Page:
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Theories of Ageing

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Nicola Parr

on 16 March 2015

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Transcript of Theories of Ageing

Learning Objectives
Define three theories of ageing
Explain how older people may become socially isolated
Highlight disengagement and activity theory within case study

Theories of

What is a theory? Write down your ideas

Group Task
Can you put the statements in the correct groups according to whether they are Activity Theory or Disengagement Theory
Can you explain your choices when feedback back?

Theory - a supposition or a system of ideas intended to explain something, especially one based on general principles independent of the thing to be explained.
How can older people become socially isolated? Why do you think this may happen?

Individually write your ideas on post it
Discuss in twos
Within your table come up with 3 examples to share with group in 5 mins

Read the case study about Betty. Can you highlight on your handout examples of disengagement theory and activity theory?
Use different coloured pens or highlighters so you remember which is which!
Activity Theory
Psycho-Social Theories -

These theories explain the thought processes and behaviors of ageing.

Disengagement theory

Views ageing as a process of mutual withdrawal.
Older adults voluntarily slow down by retiring, as expected by society.

Activity theory
Sees a positive correlation between keeping active and ageing well.

Two major Theories
What is Eleanor an example of ?
One of the earliest theories of aging – Cumming & Henry (1961)
Views ageing as a process of gradual withdrawal between society and the older adult.
According to this theory, disengagement benefits both the older population and the social system.
Gradual withdrawal from society and relationships preserves social equilibrium and promotes self-reflection for elders who are freed from societal roles.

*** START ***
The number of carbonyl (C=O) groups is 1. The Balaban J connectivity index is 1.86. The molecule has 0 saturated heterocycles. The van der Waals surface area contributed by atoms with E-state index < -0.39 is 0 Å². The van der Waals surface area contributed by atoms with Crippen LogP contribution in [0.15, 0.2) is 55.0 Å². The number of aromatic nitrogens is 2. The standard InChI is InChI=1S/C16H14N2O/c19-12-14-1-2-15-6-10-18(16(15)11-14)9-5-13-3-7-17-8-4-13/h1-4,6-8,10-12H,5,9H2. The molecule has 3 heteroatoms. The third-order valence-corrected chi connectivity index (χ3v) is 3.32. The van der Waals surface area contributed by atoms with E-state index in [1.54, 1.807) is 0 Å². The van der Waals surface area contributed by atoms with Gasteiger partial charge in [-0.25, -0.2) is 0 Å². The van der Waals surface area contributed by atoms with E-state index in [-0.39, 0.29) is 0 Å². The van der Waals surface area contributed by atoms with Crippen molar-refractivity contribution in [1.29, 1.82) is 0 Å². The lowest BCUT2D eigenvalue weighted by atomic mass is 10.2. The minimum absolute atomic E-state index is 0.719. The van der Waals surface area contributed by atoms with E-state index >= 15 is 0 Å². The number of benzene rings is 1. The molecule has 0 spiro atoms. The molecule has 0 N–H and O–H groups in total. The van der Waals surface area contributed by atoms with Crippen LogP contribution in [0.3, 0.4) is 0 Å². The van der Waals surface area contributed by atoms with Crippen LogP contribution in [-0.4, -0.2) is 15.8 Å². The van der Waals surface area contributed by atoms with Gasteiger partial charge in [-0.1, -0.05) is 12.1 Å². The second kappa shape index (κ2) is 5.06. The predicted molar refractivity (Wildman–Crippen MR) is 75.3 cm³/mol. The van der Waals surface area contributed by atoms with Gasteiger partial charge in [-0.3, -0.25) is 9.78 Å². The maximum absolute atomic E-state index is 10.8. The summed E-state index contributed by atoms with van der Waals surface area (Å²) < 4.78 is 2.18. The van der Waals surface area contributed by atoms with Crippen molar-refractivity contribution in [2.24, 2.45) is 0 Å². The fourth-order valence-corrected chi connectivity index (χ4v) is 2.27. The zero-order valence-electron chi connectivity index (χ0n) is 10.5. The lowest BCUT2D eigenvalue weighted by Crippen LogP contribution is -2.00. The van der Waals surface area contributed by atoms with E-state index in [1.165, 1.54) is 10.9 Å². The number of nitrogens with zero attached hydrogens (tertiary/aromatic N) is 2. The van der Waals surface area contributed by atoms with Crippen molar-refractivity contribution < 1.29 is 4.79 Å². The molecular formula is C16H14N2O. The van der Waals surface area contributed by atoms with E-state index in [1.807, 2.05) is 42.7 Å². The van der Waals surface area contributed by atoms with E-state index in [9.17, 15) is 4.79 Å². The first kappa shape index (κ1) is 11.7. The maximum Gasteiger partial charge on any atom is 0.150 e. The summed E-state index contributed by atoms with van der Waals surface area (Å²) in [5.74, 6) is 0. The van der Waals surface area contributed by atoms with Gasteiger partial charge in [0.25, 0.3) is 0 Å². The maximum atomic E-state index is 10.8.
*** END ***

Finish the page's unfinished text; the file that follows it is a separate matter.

Enables an orderly means for the transfer of knowledge, capital, and power from the older generation to the young. It makes it possible for society to continue functioning after valuable older members die
Disengagement Theory
Developed by Robert Havinghurst in 1961, as a response to disengagement theory.
The theory suggests that older adults are happiest when they stay active and maintain social interactions.
Activity engages older adults (both physically and mentally) and allows them to socialize with others. This increases feelings of self-worth and pleasure, which are important for happiness and longevity.
These activities, help to replace lost life roles after retirement and resist the social pressures that limit an older person's world.

Continuity Theory - Atchley 1989
Builds upon and modifies the Activity Theory.
Later life is simply a continuation of the earlier part of life, a component of the entire life cycle.
This theory suggests people have different needs when it comes to activity and will usually maintain the same activities, behaviours, personality traits, and relationships as they did in their earlier years of life.
Personality traits often become more entrenched with age.
Patterns developed over a lifetime determine our behaviours, traditions, and beliefs in old age. Past coping strategies recur as older adults adjust to the challenges of aging and facing death. Successful methods used throughout life for adjusting to situational and maturational stressors are repeated.

It encourages young people to consider that their
current behaviours are laying the foundation for their own future
old age. What one becomes in late life is a product of a lifetime of personal choices.

The theory considers the
internal structures
external structures
of continuity to describe how people adapt to their circumstances and set their goals.

Internal structure
- includes elements such as personality traits, ideas, and beliefs. Facilitates future decision-making by providing the individual with a strong internal foundation of the past.
External structure
- consists of relationships and social roles. It supports the maintenance of a stable self-concept and lifestyle.
The theory assumes a positive relationship between activity and life satisfaction.
This theory proposes that an older person should continue a middle-aged lifestyle, denying the limitations of old age as long as possible. Likewise, society should avoid the injustice of ageism by applying the same norms to old age as it does to middle age. Society should not demand declining involvement of its aging members.
Knowledge and recall
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